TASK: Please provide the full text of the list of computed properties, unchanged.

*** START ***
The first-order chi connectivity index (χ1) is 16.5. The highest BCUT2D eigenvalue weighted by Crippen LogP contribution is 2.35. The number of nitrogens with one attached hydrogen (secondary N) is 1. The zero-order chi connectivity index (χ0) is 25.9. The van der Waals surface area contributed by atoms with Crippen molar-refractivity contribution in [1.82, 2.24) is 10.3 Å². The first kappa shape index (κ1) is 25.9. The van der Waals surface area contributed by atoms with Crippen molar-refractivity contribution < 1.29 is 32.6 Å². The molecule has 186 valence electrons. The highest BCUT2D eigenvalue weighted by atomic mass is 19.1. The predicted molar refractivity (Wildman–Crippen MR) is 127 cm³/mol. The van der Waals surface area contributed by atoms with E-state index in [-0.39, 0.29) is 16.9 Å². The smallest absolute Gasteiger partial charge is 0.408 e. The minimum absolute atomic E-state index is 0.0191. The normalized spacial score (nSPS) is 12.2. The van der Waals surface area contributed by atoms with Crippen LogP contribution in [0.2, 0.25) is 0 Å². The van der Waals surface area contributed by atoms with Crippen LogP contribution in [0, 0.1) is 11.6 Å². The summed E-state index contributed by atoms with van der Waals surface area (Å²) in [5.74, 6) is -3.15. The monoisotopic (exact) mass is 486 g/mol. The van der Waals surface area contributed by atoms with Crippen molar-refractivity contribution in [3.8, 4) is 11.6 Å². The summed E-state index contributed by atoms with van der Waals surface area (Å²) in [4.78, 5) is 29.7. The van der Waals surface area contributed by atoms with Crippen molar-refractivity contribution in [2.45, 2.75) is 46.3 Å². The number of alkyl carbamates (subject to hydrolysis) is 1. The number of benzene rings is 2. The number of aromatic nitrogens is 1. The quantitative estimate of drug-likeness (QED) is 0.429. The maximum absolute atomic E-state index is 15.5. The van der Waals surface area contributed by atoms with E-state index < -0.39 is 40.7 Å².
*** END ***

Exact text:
The first-order chi connectivity index (χ1) is 16.5. The highest BCUT2D eigenvalue weighted by Crippen LogP contribution is 2.35. The number of nitrogens with one attached hydrogen (secondary N) is 1. The zero-order chi connectivity index (χ0) is 25.9. The van der Waals surface area contributed by atoms with Crippen molar-refractivity contribution in [1.82, 2.24) is 10.3 Å². The first kappa shape index (κ1) is 25.9. The van der Waals surface area contributed by atoms with Crippen molar-refractivity contribution < 1.29 is 32.6 Å². The molecule has 186 valence electrons. The highest BCUT2D eigenvalue weighted by atomic mass is 19.1. The predicted molar refractivity (Wildman–Crippen MR) is 127 cm³/mol. The van der Waals surface area contributed by atoms with E-state index in [-0.39, 0.29) is 16.9 Å². The smallest absolute Gasteiger partial charge is 0.408 e. The minimum absolute atomic E-state index is 0.0191. The normalized spacial score (nSPS) is 12.2. The van der Waals surface area contributed by atoms with Crippen LogP contribution in [0.2, 0.25) is 0 Å². The van der Waals surface area contributed by atoms with Crippen LogP contribution in [0, 0.1) is 11.6 Å². The summed E-state index contributed by atoms with van der Waals surface area (Å²) in [5.74, 6) is -3.15. The monoisotopic (exact) mass is 486 g/mol. The van der Waals surface area contributed by atoms with Crippen molar-refractivity contribution in [3.8, 4) is 11.6 Å². The summed E-state index contributed by atoms with van der Waals surface area (Å²) in [4.78, 5) is 29.7. The van der Waals surface area contributed by atoms with Crippen molar-refractivity contribution in [2.45, 2.75) is 46.3 Å². The number of alkyl carbamates (subject to hydrolysis) is 1. The number of benzene rings is 2. The number of aromatic nitrogens is 1. The quantitative estimate of drug-likeness (QED) is 0.429. The maximum absolute atomic E-state index is 15.5. The van der Waals surface area contributed by atoms with E-state index < -0.39 is 40.7 Å².